Lesson three, said Noah, was that doing the show “taught me to be grateful foreverything that I have, that I don’t even realize I have… Grateful to the wonderful people who helped me make every single episode.”

Special mention

One group who taught Noah received special mention. “I’ve often been credited with having these grand ideas. Who do you think teaches me, who do you think has shaped me, nourished me, informed me? From my mom, my gran, my aunts, all these black women in my life but then in America as well. I always tell people if you truly want to learn about America, talk to Black women. Because unlike everybody else Black women can’t afford to f—- around and find out. Black people understand how hard it is when things go bad.”

Context matters and so does heart. Trevor Noah is only 38 and he will be entertaining and yes educating us for decades more to come. His departure from the Daily Show was less a goodbye than a closing of one chapter and the opening of another. All done with style and grace.

First posted on Forbes.com 12.12.2022

The Detroit Lions: Playing Hard, Winning, and Maybe

One second on the clock.

The New York Jets tumbled into formation for a 58-yard field goal attempt. A long shot for sure, but fans of the team on the other side of the ball, the Detroit Lions, were conditioned for the worst.

After all, the Lions had lost games at least three times on late 55-yard-plus field goals. And so often in their history, the Lions had lost games in the final minute, snatching defeat from the jaws of certain victory.

The kick was up and SHORT.

The Lions win. And now boast an even 7-7 record. 

Ordinarily a .500 record is nothing to brag about, but you take what you get when you are the Lions. The team began the season with high hopes, even appearing on the HBO Series Hard Knocks. Then in true Lions fashion, they stumbled out of the gate. Badly. Going 1-6 in their first seven games. 

Same old Lions, as fans are wont to say, because they have lived it. For 65 years. The team has won a single playoff game since 1957. They even went 0-16, the same year they started a quarterback with a broken arm. Really. (Of course, it wasn’t his throwing arm, but still.)

What the Lions teach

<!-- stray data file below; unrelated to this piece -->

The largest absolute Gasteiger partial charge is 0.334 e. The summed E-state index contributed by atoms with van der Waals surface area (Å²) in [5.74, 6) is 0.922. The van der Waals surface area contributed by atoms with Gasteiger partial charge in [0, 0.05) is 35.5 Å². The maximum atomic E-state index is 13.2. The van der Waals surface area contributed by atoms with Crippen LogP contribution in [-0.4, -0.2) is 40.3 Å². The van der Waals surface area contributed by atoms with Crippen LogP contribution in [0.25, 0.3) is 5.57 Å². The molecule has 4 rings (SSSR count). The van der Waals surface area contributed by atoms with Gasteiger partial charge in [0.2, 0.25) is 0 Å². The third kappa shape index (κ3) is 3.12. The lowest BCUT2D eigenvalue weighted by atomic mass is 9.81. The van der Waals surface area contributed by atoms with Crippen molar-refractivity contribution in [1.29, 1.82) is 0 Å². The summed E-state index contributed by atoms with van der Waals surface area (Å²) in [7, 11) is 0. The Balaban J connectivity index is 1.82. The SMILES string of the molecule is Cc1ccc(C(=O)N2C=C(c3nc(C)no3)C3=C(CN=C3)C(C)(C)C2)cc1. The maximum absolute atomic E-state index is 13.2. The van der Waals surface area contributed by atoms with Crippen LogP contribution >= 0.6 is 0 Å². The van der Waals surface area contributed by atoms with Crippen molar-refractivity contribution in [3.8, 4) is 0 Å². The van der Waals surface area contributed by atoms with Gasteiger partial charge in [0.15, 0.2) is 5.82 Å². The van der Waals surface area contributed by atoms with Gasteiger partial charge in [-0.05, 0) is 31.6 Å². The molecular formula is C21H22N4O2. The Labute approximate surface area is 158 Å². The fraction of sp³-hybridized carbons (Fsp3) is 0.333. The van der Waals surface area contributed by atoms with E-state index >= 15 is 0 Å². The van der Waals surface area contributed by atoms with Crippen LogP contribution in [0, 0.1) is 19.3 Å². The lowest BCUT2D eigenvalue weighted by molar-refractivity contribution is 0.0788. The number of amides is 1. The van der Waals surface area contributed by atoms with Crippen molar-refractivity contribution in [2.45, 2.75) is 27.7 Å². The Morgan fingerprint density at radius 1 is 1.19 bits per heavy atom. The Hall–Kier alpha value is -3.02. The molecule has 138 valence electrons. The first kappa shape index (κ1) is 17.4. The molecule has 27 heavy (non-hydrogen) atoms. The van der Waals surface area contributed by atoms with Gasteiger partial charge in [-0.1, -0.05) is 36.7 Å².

The Lions are a lesson for any team, department, or organization that becomes accustomed to underperforming. So how do you right the ship? Well, you get the right people on board and let them go.

The Lions have a coach, Dan Campbell, who has gotten his team — many of them rookies or second and third-year players — to believe in themselves. Getting the team to believe in itself, mainly when its history is one of defeat and defeatism, takes work. Campbell has been a target of fan vitriol for bone-headed calls and more, but one thing since he was hired, his team has not quit on him. They play through the whistle, as football players like to say.

“As the head coach, Campbell is the Lions’ CEO,” writes Justin Rogers of The Detroit News. “He’s responsible for setting and adjusting the tone of the culture. And, when it comes to calming guys’ nerves, he’s the perfect man for the job. He’s demanding, yet doesn’t take himself too seriously. And that may be an understatement. He doesn’t sweat being perceived as the dumb jock or giving a corny speech in a team meeting. He’s beyond comfortable in his own skin, and if a team is supposed to take on the persona of its head coach, getting them to get back to playing loose won’t be an issue.”

What coach Dan Campbell has done applies to non-sports teams. He has lived by the dictum of legendary Alabama football coach Paul “Bear” Bryant. “If anything goes bad, I did it. If anything goes semi-good, we did it. If anything goes real good, then you did it. That’s all it takes to get people to win football games for you.”

Another factor is their quarterback, Jared Goff. He led his previous team, the Los Angeles Rams, to the Super Bowl, then was summarily traded to the Detroit Lions for long-suffering quarterback Matthew Stafford. Goff was, in essence, sent into the equivalent of NFL Siberia. Not once did he complain in public. Instead, he handled himself with poise and professionalism. His fellow players saw in him a quarterback who could lead them.

The Lions boast a defensive line with a young rookie from Michigan, Aidan Hutchinson, who has racked up seven sacks this season. A friend who played college ball says that Hutchinson’s motor is always running. That is football speaks for a player’s drive, determination, and mobility.

On the right path

As the playoffs loom, the Lions have shifted from being doormats to the team that no one wants to play because they are playing well and upsetting the oddsmakers.

Being realistic, the Lions’ chances for the playoffs remain slim. And the Lions being the Lions, the next door they open could be a trap. Their history is one of the pratfalls. But this team seems different, and having rallied from a 1-6 – a mark that in the past would have spelled collapse – to winning six of their past seven games means they are doing something right. And that gives Lions fans something to believe in and for managers and teams facing long odds to find comfort.

One more quote from Bear Bryant that may apply to the Lions and every struggling team is, “It’s awfully important to win with humility. It’s also important to lose. I hate to lose worse than anyone, but if you never lose you won’t know how to act. If you lose with humility, then you can come back.” And so maybe that’s the secret to the Lions’ turnaround; they have been humbled and have not quit.

First posted on Forbes.com 12.19.2022